If I ask, “Who wrote the book of love,” you may just start humming the lyrics from the Monotones. There actually is a book of love – The World Book of Love, in fact. The subtitle is, “The knowledge and wisdom of 100 love professors from all around the world.”
The book will be published in English eventually, but so far it is only in Dutch. I asked the editor, Leo Bormans, if I could share with you the entry I wrote for the book, called “Happy Singles.” This single person is happy he agreed.
By Bella DePaulo, USA
Here is how my essay was introduced:
“I always loved living single,” says Prof. Bella DePaulo “except for all the stereotyping and discrimination (I call that singlism) and the over-the-top hyping of marriage, weddings, coupling, and romantic love (matrimania).” She has been thoroughly studying love and life of singles. And she didn’t find misery at all.
Here’s what I wrote:
Because of the ways in which marriage and romantic love are celebrated in the media, and even in some academic writings, I assumed that I was mostly alone in my love of single life. Maybe other people wanted out of single life, but I did not. I’m not single because I haven’t found just the right partner or because I have issues. Single life suits me. It is, for me, the most meaningful and productive way to live. I’m single at heart.
Once I began to do research I was amazed at what I found. The beliefs that single people are miserable, lonely, and loveless, and want nothing more than to become unsingle are just myths. Those kinds of claims are grossly exaggerated or just plain wrong. The scientific data do not support them. One of the reasons that so many single people do so well is that they embrace bold and broad meanings of love, big enough to encompass so much more than just romantic love. It is not just in their words that single people honor the many important people in their lives. Several surveys have shown that single people are more likely than married people to be there for their siblings, parents, neighbors, and friends.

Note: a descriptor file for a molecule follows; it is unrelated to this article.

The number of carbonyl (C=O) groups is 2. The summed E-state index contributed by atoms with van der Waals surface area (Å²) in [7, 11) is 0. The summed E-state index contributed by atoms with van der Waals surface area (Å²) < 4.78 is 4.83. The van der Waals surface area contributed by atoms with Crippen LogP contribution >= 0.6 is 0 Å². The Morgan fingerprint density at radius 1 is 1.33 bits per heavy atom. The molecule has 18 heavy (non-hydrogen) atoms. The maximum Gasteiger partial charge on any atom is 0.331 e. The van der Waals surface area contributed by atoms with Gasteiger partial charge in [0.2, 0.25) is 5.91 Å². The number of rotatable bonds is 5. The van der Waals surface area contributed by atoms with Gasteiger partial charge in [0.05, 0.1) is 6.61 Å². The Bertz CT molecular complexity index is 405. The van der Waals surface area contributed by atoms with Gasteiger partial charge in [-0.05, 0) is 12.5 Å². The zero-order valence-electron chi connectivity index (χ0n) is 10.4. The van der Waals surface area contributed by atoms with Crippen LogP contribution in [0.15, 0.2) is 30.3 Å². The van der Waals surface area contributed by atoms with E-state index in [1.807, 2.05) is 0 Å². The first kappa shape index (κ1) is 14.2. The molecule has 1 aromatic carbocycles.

A favorite example in my collection came from the late Ted Sorensen – husband, father, and renowned speechwriter for U.S. President John F. Kennedy. When the New York Times asked, “Was your working relationship with J.F.K. the great love affair of your life?” he replied, “Yes, of course.” Sorensen was married, but his fervent embrace of work as a source of love and purpose is a lesson to us all, regardless of our relationship status. In fact, it may be single people who most value work that speaks to their soul. A study of high school students found that those who would stay single into their late 20s already valued meaningful work more than those who would end up married. Nearly a decade later, that had not changed.
The title Liberty, A Better Husband comes from the diary of Louisa May Alcott. The author was writing about the single woman of antebellum America, who “envisioned her liberty as both autonomy and affiliation…Her freedom enabled her to commit her life and her capacities to the betterment of her sex, her community, or her kin.” For generations of women and men devoted to the cause of social justice, the meanings of love and passion have always transcended diamond rings and red roses.
Who is the love of your life? Maybe that love is a “what” rather than a “who.” Or maybe your love is big enough for more than just one kind of person. If you open yourself to love in its biggest, broadest meanings, you are likely to live your best and most meaningful life.
QUOTE: “The love of your life may be a what rather than a who”
Man on a skyscraper image available from Shutterstock.